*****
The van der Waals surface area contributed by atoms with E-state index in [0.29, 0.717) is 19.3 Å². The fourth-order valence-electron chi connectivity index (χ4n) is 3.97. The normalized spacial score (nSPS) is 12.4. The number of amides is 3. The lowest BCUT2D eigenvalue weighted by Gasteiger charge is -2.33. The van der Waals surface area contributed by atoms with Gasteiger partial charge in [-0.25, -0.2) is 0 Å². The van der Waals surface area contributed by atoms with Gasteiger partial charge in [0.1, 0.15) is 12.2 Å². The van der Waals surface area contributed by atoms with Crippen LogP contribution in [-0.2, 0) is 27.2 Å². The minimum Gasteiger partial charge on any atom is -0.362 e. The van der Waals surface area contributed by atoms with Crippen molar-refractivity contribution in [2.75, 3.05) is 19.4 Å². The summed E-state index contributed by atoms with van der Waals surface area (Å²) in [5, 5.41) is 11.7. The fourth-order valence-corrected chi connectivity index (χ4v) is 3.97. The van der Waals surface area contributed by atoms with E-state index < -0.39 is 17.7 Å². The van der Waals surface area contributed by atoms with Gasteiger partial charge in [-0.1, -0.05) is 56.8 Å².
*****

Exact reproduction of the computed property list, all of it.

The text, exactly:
The van der Waals surface area contributed by atoms with E-state index in [0.29, 0.717) is 19.3 Å². The fourth-order valence-electron chi connectivity index (χ4n) is 3.97. The normalized spacial score (nSPS) is 12.4. The number of amides is 3. The lowest BCUT2D eigenvalue weighted by Gasteiger charge is -2.33. The van der Waals surface area contributed by atoms with Gasteiger partial charge in [-0.25, -0.2) is 0 Å². The van der Waals surface area contributed by atoms with Gasteiger partial charge in [0.1, 0.15) is 12.2 Å². The van der Waals surface area contributed by atoms with Crippen LogP contribution in [-0.2, 0) is 27.2 Å². The minimum Gasteiger partial charge on any atom is -0.362 e. The van der Waals surface area contributed by atoms with Crippen molar-refractivity contribution in [2.75, 3.05) is 19.4 Å². The summed E-state index contributed by atoms with van der Waals surface area (Å²) in [5, 5.41) is 11.7. The fourth-order valence-corrected chi connectivity index (χ4v) is 3.97. The van der Waals surface area contributed by atoms with E-state index < -0.39 is 17.7 Å². The van der Waals surface area contributed by atoms with Gasteiger partial charge in [-0.1, -0.05) is 56.8 Å².